West Bengal government announces a ‘mangrove cell’

West Bengal government announces a ‘mangrove cell’

West Bengal government announces a ‘mangrove cell’


On the occasion of the International Day for the Conservation of the Mangrove Ecosystem on Wednesday, West Bengal, which is home to nearly 40% of the mangrove forests in India, announced the establishment of a “mangrove cell” in the State.

What are Mangrove forests?

Mangroves are distinctive and extraordinarily productive ecosystems that can be found along tropical and subtropical coasts. Their intertidal zones, where land and water converge, are home to a complex network of salt-tolerant trees, shrubs, and other types of plants. The biodiversity along the shore depends on these ecosystems, which also provide various ecological and socioeconomic advantages.

What are the features of the Mangrove forests ?

  • Salt Tolerance :Mangroves are tolerant of salt and have evolved to prosper in salty environments. They can absorb freshwater from their surroundings by filtering out excess salt through specialised glands on their leaves.
  • Aerial Root systems:Many mangrove species have aerial root systems that aid in stabilising the plants in the soggy, muddy environment. Since the soil doesn’t contain enough oxygen, these roots also allow the trees to absorb oxygen.
  • Protective Barrier:Mangroves serve as a protective barrier in nature against storm surges, tidal waves, and coastal erosion. Their substantial root systems absorb wave energy and lessen the effects of severe weather, safeguarding inland towns and infrastructure.
  • Biodiversity Hotspots:Mangroves are a haven for a variety of plant and animal species, making them hotspots for biodiversity. They contribute to fisheries and local economies by acting as crucial nascent homes for a variety of fish and crustaceans.
  • Carbon Storage: Mangrove forests are very good at capturing and storing atmospheric carbon dioxide. Their abundant flora and slow rates of breakdown result in significant carbon storage, which helps moderate global warming.
  • Water Filtration: Before the water enters the open sea, mangroves operate as natural water filters, capturing and eliminating pollutants. This raises the standard of the water and improves marine ecosystems.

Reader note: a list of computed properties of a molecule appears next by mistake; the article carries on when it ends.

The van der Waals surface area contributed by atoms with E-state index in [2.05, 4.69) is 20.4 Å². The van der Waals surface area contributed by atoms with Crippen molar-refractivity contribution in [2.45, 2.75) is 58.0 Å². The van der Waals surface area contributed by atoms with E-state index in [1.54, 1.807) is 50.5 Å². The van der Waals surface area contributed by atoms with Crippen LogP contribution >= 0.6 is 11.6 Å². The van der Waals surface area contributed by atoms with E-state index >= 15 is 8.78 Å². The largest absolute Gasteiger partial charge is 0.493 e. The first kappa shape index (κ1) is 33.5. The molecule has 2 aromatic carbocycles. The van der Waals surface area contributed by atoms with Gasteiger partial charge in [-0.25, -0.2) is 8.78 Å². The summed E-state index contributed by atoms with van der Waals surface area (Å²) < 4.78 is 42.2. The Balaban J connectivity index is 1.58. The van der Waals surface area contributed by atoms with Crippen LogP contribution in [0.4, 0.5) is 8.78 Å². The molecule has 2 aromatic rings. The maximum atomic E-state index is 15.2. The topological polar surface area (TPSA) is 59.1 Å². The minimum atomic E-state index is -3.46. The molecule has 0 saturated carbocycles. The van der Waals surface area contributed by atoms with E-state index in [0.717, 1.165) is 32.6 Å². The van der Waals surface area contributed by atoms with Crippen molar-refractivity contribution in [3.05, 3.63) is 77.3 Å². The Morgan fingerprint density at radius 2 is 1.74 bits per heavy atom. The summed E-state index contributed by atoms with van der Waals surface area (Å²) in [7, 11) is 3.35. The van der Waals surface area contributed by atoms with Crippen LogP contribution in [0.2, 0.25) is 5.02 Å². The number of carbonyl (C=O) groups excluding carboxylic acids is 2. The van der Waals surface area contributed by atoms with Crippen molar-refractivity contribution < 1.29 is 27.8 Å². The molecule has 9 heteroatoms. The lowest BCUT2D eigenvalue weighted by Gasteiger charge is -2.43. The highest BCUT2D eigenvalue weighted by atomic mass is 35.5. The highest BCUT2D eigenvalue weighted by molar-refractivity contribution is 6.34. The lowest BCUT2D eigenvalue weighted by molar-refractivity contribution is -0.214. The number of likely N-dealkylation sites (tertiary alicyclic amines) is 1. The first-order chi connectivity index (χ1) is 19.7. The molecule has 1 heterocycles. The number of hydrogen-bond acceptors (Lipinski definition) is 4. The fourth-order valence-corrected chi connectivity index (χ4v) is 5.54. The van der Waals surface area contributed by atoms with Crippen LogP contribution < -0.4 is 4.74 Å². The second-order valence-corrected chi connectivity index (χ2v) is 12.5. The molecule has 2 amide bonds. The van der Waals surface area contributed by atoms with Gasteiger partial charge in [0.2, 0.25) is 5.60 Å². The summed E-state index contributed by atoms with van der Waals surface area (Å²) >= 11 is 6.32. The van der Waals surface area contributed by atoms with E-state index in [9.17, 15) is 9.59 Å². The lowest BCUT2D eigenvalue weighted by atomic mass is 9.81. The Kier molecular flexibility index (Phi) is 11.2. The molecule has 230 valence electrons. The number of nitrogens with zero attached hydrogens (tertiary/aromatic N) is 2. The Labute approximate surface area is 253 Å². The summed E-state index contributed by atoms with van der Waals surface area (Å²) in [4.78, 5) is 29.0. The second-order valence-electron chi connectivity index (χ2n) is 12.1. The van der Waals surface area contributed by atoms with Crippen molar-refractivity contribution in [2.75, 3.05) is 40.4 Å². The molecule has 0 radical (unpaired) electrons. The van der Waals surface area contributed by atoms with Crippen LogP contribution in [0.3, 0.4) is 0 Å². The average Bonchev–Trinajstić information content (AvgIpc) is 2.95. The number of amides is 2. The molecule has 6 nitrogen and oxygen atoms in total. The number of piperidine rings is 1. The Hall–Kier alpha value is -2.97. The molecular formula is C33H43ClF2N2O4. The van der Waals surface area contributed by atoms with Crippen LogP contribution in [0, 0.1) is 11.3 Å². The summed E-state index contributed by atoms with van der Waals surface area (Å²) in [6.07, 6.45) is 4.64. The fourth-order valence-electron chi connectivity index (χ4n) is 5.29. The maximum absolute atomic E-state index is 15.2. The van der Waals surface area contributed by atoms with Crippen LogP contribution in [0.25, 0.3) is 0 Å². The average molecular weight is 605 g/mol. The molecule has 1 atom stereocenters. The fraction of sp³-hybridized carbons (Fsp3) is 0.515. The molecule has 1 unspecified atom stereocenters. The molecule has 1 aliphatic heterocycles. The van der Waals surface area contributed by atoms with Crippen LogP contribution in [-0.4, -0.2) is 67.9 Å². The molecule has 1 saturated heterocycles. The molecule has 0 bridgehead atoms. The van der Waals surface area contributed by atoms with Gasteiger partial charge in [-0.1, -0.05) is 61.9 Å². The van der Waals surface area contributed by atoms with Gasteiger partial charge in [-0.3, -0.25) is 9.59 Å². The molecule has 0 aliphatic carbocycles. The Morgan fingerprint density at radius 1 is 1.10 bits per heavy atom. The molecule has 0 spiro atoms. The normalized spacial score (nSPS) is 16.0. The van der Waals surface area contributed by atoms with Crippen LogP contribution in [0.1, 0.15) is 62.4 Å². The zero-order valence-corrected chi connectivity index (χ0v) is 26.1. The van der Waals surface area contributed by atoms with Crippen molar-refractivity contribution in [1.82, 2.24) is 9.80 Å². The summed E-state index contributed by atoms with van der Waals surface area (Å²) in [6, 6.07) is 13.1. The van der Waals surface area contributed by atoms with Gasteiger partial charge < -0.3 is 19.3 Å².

Where are these mangroves found in India?

  • West Bengal’s Sundarbans is home to India’s largest mangrove forest, which it shares with Bangladesh. It is situated in the Ganges, Brahmaputra, and Meghna river delta. The Royal Bengal Tiger is among the abundant wildlife that makes this area noteworthy.
  • Odisha’s Bhitarkanika Mangrove Forest is renowned for its estuary crocodiles and a wide variety of bird species.Mangroves along the Mahanadi River delta in Odisha are known as the Mahanadi Mangroves.
  • Godavari-Krishna Mangroves, Andhra Pradesh are located along India’s eastern coast in the deltas of the Godavari and Krishna rivers.
  • Tamil Nadu’s Pichavaram Mangrove Forest is renowned for its enormous mangrove vegetation and network of interconnecting waterways.
  • The Andaman and Nicobar Islands’ mangrove forests can be found in a number of locations, which adds to the islands’ distinctive biodiversity.
  • The Lakshadweep Islands’ mangrove environments can be found along several of its coastlines.

What are the threats faced by mangroves?

  • Deforestation:Mangrove forests are being destroyed to make way for logging, agriculture, aquaculture, and urban development. Loss of habitat and disruption of the ecosystem functions that mangroves supply result from this damage.
  • Pollution: Both plant and animal life can be negatively impacted by pollution, which can be caused by urban garbage, industrial runoff, and agriculture.
  • Climate Change: Mangrove habitats and the communities that depend on them are at serious risk from rising sea levels and storm frequency and intensity brought on by climate change.
  • Expansion of Aquaculture: Mangroves may be destroyed and their natural habitats turned into man-made ponds as a result of increased prawn and fish farming.

What is the way forward to protect these areas?

  • Establishing Protected Areas: To stop habitat loss and deforestation, set aside and administer protected areas exclusively for mangroves. Clear rules and enforcement should be in place in these regions to stop unlawful operations like logging, agricultural expansion, and aquaculture development.
  • Community involvement: Involve neighbourhood groups in attempts to conserve mangroves. Their assistance and participation can play a critical role in defending these ecosystems against invasion and unlawful activity.
  • Sustainable Resource management :To ensure the long-term wellbeing of mangrove ecosystems, promote sustainable harvesting methods for resources like fish and timber. Mangroves will be able to regrow and keep delivering vital functions if sustainable practises are used.
  • Awarness and Education:Raising awareness of the value of mangroves and the risks they confront among the neighbourhood residents, tourists, and policymakers. Better understanding and appreciation can result from education, which can have a good impact on behaviour.
  • Enforcement of Environment Laws:Strengthen the enforcement of current environmental laws and rules in order to stop illicit activities that endanger mangrove ecosystems. This involves keeping an eye out for violations and taking appropriate action.
  • Eco-Tourism: Encourage ethical eco-tourism that benefits nearby communities without endangering the mangroves. Tourism that is managed and environmentally responsible can encourage the preservation of these ecosystems.